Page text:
Sacred Spaces and the Use of Abject Objects in Contemporary Witchcraft After the Rise of the Anthropocene



Published Oct 11, 2021
Elizabeth Campbell


Since the turn of the century, the concept of a human geological age has become widespread. The rise of ‘the Anthropocene’ in the popular cultural consciousness has manifested itself in artworks, music, and casual conversation. This case-study of one ecofeminist witch writing in the 1980s—Starhawk; and two witches working in urban areas in the 2020s—Sabrina Scott and Alice Tarbuck—illustrates the way that, in this subculture of non-Wiccan, neo-Pagan witchcraft, the impact of the concept of the Anthropocene has been revealed in changing habits in spellcraft and choice of sacred space.

Starhawk’s spellcraft focusses on natural objects and spaces and recommends the removal of trash from the ecosystem. Conversely, rather than eschewing artificial and discarded objects (so-called “abject objects”) the witchcraft of recent years, particularly that of Sabrina Scott and Alice Tarbuck, shows a radical embrace of trash, pollution, and abjection in both spellcraft and sacred spaces. This is illustrative of Anthropocene environmental thinking—that we cannot erase the human effect on the ecosystem and must therefore work alongside our waste. The Anthropocene consciousness expressed by contemporary witches includes belief in a flat ontology, inter-species conversation, and vital materiality. This case study may be illustrative of a more general trend in which Anthropocene consciousness influences practical changes in spiritual practice, a hypothesis which I believe bears further investigation.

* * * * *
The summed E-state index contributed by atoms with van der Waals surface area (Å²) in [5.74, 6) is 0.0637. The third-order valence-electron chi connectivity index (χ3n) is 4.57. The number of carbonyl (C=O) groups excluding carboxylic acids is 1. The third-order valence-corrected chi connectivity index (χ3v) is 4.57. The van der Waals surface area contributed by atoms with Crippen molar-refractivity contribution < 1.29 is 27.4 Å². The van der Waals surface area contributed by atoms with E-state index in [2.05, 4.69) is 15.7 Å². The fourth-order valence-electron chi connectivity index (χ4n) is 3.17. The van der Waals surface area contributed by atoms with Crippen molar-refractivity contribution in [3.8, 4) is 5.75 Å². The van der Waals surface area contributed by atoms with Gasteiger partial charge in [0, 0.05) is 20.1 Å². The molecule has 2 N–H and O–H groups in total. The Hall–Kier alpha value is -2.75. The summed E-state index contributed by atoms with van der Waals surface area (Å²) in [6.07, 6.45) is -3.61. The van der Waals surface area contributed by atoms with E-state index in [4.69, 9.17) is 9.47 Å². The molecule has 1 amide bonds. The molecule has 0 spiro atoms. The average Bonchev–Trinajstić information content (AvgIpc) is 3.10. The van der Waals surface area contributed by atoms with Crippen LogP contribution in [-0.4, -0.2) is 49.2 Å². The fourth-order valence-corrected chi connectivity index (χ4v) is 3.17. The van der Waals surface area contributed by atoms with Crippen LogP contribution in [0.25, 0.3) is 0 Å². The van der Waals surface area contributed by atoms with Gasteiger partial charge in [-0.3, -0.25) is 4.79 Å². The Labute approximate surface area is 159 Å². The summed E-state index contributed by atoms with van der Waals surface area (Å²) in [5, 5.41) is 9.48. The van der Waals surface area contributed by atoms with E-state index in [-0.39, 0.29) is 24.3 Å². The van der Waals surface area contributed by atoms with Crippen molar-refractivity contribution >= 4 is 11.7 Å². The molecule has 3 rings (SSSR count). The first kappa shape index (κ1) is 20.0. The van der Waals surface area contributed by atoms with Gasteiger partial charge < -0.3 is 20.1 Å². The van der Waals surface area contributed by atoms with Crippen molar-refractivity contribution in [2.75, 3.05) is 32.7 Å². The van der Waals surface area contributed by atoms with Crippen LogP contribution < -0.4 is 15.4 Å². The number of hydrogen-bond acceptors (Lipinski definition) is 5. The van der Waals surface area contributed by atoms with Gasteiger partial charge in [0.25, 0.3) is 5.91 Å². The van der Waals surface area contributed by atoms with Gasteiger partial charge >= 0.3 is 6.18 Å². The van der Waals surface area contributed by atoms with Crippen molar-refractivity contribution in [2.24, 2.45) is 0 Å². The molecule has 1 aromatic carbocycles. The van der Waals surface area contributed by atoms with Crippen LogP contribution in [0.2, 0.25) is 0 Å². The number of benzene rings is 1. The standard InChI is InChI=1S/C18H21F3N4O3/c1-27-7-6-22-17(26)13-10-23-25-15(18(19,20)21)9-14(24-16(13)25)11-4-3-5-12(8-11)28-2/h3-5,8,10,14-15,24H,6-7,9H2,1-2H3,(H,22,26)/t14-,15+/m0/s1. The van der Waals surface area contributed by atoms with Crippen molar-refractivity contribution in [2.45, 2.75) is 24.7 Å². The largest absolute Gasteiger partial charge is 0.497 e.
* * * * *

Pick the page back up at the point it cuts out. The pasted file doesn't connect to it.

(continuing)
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Anthropocene, Witchcraft, Ecology, Environmentalism, Vitalism, Neo-pagan